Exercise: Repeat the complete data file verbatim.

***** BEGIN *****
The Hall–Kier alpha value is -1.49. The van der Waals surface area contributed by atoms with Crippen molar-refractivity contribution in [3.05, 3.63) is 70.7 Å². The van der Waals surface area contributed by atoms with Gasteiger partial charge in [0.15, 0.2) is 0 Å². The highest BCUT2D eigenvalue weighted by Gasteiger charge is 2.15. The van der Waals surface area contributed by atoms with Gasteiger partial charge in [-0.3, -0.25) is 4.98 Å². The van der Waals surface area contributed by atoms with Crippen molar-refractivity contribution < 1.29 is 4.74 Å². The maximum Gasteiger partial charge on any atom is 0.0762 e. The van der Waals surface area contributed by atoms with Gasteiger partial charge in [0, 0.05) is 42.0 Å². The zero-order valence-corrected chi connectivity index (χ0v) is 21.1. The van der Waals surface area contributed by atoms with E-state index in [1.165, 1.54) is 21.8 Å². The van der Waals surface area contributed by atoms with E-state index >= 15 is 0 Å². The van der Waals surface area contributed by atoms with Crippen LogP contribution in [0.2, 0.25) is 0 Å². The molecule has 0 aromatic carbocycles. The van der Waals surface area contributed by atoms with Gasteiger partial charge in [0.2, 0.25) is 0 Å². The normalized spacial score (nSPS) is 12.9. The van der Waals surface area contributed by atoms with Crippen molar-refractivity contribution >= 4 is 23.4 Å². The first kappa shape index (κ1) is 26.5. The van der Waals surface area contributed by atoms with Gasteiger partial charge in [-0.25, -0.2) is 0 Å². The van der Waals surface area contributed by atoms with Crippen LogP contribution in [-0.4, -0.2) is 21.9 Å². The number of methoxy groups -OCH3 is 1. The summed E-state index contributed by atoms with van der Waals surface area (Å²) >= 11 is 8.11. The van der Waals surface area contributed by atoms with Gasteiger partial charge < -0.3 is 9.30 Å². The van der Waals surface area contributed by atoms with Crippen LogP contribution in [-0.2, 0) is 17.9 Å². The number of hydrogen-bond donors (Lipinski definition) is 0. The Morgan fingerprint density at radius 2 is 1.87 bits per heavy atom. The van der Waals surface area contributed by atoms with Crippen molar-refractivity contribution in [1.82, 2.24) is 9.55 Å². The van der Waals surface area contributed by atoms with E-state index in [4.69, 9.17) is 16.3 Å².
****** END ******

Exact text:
The Hall–Kier alpha value is -1.49. The van der Waals surface area contributed by atoms with Crippen molar-refractivity contribution in [3.05, 3.63) is 70.7 Å². The van der Waals surface area contributed by atoms with Gasteiger partial charge in [0.15, 0.2) is 0 Å². The highest BCUT2D eigenvalue weighted by Gasteiger charge is 2.15. The van der Waals surface area contributed by atoms with Gasteiger partial charge in [-0.3, -0.25) is 4.98 Å². The van der Waals surface area contributed by atoms with Crippen molar-refractivity contribution < 1.29 is 4.74 Å². The maximum Gasteiger partial charge on any atom is 0.0762 e. The van der Waals surface area contributed by atoms with Gasteiger partial charge in [0, 0.05) is 42.0 Å². The zero-order valence-corrected chi connectivity index (χ0v) is 21.1. The van der Waals surface area contributed by atoms with E-state index in [1.165, 1.54) is 21.8 Å². The van der Waals surface area contributed by atoms with E-state index >= 15 is 0 Å². The van der Waals surface area contributed by atoms with Crippen LogP contribution in [0.2, 0.25) is 0 Å². The molecule has 0 aromatic carbocycles. The van der Waals surface area contributed by atoms with Gasteiger partial charge in [0.2, 0.25) is 0 Å². The normalized spacial score (nSPS) is 12.9. The van der Waals surface area contributed by atoms with Crippen molar-refractivity contribution >= 4 is 23.4 Å². The first kappa shape index (κ1) is 26.5. The van der Waals surface area contributed by atoms with Gasteiger partial charge in [-0.25, -0.2) is 0 Å². The van der Waals surface area contributed by atoms with Crippen LogP contribution in [-0.4, -0.2) is 21.9 Å². The number of methoxy groups -OCH3 is 1. The summed E-state index contributed by atoms with van der Waals surface area (Å²) >= 11 is 8.11. The van der Waals surface area contributed by atoms with Gasteiger partial charge < -0.3 is 9.30 Å². The van der Waals surface area contributed by atoms with Crippen LogP contribution in [-0.2, 0) is 17.9 Å². The number of hydrogen-bond donors (Lipinski definition) is 0. The Morgan fingerprint density at radius 2 is 1.87 bits per heavy atom. The van der Waals surface area contributed by atoms with Crippen molar-refractivity contribution in [1.82, 2.24) is 9.55 Å². The van der Waals surface area contributed by atoms with E-state index in [4.69, 9.17) is 16.3 Å².